9. With the integration of liberal feminism into the state apparatus and its internalisation by bourgeois society generally, communists must today play a central role in arguing for an approach to women’s liberation based on explicit class politics. Communists must hold to a revolutionary feminist line in both the women’s movement and in the workers movement, reject all forms of chauvinism and opportunism, and expound the fundamental orientation of the communists: the formation of a revolutionary party, the generalisation of class struggle, the formation of a communist women’s movement, and the establishment of a feminist dictatorship over capital and patriarchy.

  10. Male chauvinism permeates the working class. This is a reflection of the real, material benefits patriarchy awards working men, however undermined these benefits are by the accelerationist tendency of capitalist development. However, it is also true that working class men have a real, material interest in the overthrow of capitalist patriarchy and the establishment of a communist society. It is the task of revolutionary organisation and class struggle to relentlessly struggle against male chauvinism, and to win working men to a feminist program of social revolution. Not a single inch can be given to male chauvinism.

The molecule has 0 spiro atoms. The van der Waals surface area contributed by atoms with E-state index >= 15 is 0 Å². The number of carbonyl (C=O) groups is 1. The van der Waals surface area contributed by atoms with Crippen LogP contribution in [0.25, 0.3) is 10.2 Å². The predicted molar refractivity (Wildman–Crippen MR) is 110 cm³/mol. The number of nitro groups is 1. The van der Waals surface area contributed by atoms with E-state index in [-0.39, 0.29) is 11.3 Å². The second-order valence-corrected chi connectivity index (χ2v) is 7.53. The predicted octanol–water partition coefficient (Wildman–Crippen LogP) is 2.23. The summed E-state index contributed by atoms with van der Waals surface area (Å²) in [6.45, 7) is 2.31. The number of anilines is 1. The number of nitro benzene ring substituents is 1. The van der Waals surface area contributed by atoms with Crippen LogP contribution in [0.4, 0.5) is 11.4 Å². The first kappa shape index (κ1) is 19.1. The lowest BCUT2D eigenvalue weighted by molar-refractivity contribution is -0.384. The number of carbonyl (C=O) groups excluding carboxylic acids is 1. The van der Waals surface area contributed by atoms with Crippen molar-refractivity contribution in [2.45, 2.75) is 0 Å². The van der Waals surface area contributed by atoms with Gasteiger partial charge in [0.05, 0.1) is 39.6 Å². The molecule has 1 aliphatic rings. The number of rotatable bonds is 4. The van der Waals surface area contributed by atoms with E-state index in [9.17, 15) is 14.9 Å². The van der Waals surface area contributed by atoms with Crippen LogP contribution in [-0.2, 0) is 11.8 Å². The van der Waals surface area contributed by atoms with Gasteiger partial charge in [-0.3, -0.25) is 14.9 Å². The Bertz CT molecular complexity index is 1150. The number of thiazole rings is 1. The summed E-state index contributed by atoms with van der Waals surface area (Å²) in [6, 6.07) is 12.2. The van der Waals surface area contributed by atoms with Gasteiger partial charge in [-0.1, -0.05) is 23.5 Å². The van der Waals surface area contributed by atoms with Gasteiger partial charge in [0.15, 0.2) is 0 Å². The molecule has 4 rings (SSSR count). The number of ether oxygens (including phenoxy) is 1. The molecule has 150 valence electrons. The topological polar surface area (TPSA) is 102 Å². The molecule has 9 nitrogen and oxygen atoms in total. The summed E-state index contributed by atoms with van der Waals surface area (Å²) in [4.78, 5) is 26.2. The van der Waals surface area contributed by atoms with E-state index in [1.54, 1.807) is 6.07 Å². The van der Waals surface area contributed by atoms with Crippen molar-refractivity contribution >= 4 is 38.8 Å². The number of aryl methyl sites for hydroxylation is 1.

11. The division of the women’s movement, the general defeat of the class and its institutions, and the weakening of the communist left during the contemporary reactionary period has allowed for the proliferation of many forms of political defeatism: be they separatist, lifestylist, or liberal-moralist in nature. While these tendencies must be combatted, they are symptomatic of a generalised decline, and their adherents amongst the feminist camp will likely be won to a revolutionary feminist program when it is given reality by class struggle.

  12. Communism is the material basis for the liberation of women. Only communism can socialise social reproduction and organise it on the basis of general need and the emancipation of labour. Only communism can institute the dictatorship of working women, which in fact is a feminist, communist dictatorship over reactionary patriarchal society and the patriarchal family. Only communism can end the generalised exploitation of labour, systematic exploitation and degradation of working women, and the general immiseration of the proletariat.

  13. The task ahead for communist feminists is the organisation of a proletarian front in the women’s movement, and the agitation for a feminist program amongst workers more broadly. The women’s movement must be put on a fighting basis, with serious organisations and revolutionary demands. This development must go hand-in-hand with the reconstitution of a genuine communist mass party, a party that must have revolutionary communist feminism as its political basis.